Lifileucel/Pembrolizumab Elicits Encouraging ORR in ICI-Naïve Advanced Melanoma

Antonia DePace

The addition of lifileucel to pembrolizumab resulted in an overall response rate of 85.7% compared with pembrolizumab alone in patients with immune checkpoint inhibitor–naïve advanced melanoma.

The addition of lifileucel (LN-144) to pembrolizumab (Keytruda) resulted in an overall response rate (ORR) of 85.7% compared with pembrolizumab alone in patients with immune checkpoint inhibitor (ICI)–naïve advanced melanoma, according to data from the phase 2 IOV-COM-202 trial (NCT03645928) presented during the 2021 ASCO Annual Meeting.

“Advanced melanoma remains a significant health burden with a high unmet clinical need despite treatment advances in immunotherapy,” said Sajeve Samuel Thomas, MD, lead study author and medical oncologist and hematologist at Orlando Health Cancer Institute. “Lifileucel TIL [tumor-infiltrating lymphocyte]-cell therapy has demonstrated efficacy and durability of response in patients with advanced metastatic melanoma who have progressed while on or following treatment with anti-PD-1 or PD-L1 therapy.”

Researchers in the phase 2, multicenter, multi-cohort, open-label study enrolled 7 patients with ICI-naïve advanced melanoma (unresectable or metastatic) as of February 14, 2021. Five of the 7 patients were treatment-naïve, while 1 patient received prior treatment with BRAF inhibitors and MEK inhibitors and the other patient received prior chemotherapy.

In addition, 71% of patients had liver/brain lesions and 43% had lactate dehydrogenase levels greater than the upper limit of normal. The mean target lesion sum of diameter was 111.4 mm, with 85.7% of patients having a more than 3 target and non-target lesions, “representing advanced disease at baseline for this patient group,” Thomas said.

“The primary efficacy endpoint was investigator-assessed objective response rate using RECIST version 1.1, while the primary safety endpoint measured the incidence of grade 3 or higher treatment-emergent adverse events,” Thomas explained.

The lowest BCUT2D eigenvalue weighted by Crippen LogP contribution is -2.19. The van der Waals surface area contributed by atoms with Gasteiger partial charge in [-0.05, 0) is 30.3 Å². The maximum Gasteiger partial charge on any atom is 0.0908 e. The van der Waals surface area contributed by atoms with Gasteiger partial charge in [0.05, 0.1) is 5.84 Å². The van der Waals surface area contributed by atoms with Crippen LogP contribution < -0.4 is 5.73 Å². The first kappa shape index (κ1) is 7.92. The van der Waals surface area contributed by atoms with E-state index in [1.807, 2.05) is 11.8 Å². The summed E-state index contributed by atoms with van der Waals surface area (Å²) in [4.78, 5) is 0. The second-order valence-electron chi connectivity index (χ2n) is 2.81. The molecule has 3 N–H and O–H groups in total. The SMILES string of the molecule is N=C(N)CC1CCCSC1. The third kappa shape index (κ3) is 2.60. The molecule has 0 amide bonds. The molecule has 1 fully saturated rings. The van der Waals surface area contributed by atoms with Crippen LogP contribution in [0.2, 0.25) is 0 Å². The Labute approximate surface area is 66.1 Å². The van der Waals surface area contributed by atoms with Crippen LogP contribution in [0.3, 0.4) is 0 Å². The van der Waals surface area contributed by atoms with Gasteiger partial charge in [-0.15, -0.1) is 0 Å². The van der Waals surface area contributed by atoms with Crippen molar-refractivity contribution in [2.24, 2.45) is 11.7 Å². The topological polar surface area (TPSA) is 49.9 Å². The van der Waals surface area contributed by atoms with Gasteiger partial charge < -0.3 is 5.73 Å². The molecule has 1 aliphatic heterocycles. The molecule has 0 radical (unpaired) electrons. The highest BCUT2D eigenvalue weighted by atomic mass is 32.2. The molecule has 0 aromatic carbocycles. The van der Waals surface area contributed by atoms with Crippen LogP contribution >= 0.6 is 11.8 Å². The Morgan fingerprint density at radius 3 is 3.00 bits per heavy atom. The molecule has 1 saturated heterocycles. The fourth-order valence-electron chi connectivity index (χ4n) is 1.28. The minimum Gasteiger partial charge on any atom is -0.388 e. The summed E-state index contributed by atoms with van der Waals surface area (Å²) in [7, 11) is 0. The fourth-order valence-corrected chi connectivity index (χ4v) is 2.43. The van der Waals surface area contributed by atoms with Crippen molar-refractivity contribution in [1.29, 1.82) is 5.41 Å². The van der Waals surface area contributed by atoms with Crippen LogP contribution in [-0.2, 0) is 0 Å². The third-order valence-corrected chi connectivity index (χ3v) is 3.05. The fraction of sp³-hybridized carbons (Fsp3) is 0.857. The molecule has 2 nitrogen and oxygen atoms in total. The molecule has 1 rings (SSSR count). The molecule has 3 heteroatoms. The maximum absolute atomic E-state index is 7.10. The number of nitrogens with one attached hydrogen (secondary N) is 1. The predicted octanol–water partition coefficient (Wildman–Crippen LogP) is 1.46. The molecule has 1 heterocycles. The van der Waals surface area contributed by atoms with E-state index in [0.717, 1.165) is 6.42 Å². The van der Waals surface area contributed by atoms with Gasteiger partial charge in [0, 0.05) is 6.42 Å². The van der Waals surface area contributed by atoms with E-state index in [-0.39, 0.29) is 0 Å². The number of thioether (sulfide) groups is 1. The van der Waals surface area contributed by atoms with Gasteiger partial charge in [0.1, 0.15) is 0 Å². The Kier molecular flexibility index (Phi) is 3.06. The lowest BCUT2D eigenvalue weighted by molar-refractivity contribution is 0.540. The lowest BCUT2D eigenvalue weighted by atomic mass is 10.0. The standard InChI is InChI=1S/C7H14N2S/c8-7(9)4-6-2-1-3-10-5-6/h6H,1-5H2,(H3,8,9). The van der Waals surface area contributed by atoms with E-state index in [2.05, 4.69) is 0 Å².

Lifileucel is generated at centralized good manufacturing practice facilities during a 22-day process. Researchers administered a nonmyeloablative lymphodepletion using cyclophosphamide and fludarabine before a single infusion of lifileucel. This was followed by no more than 6 doses of lifileucel at 600,000 IU/kg.

Patients were followed-up for a median of 8.2 months, and the mean number of TIL cells infused into patients was 27.3 billion.

Six patients had a confirmed objective response to the treatment. In particular, 1 patient had a complete response, and 5 patients had a partial response. Three patients who originally responded to therapy were no longer taking pembrolizumab due to adverse events at 3 months, 4 months and 13 months, although they continue to have a maintained response.

Of note, the longest duration of response was 16.8 months. The complete response rate was 42.9%.

Treatment-related adverse events occurred in at least 30% of patients in the study and included thrombocytopenia, chills, nausea, pyrexia, vomiting, fatigue, febrile neutropenia, hypertension, neutropenia, alopecia, cough, decreased appetite and peripheral edema. This adverse event profile was consistent with the underlying disease and the known adverse effect profiles of nonmyeloablative lymphodepletion, pembrolizumab and lifileucel. There were no grade 5 treatment-emergent adverse events during this study, and unexpected toxicity was seen in patients related to pembrolizumab after TIL therapy.

“We are encouraged by this data confirming the potential feasibility and activity of combination lifileucel and pembrolizumab in the early-line treatment of patients with advanced metastatic melanoma,” Thomas concluded.

Enrollment to the IOV-COM-202 trial is ongoing.

Reference

Thomas SS, In KG, Doger B, et all. Safety and efficacy of lifileucel (LN-144), an autologous, tumor infiltrating lymphocyte cell therapy in combination with pembrolizumab for immune checkpoint inhibitor naïve patients with advanced melanoma. J Clin Oncol. 2021;39(suppl 15):9537. doi:10.1200/JCO.2021.39.15_suppl.9537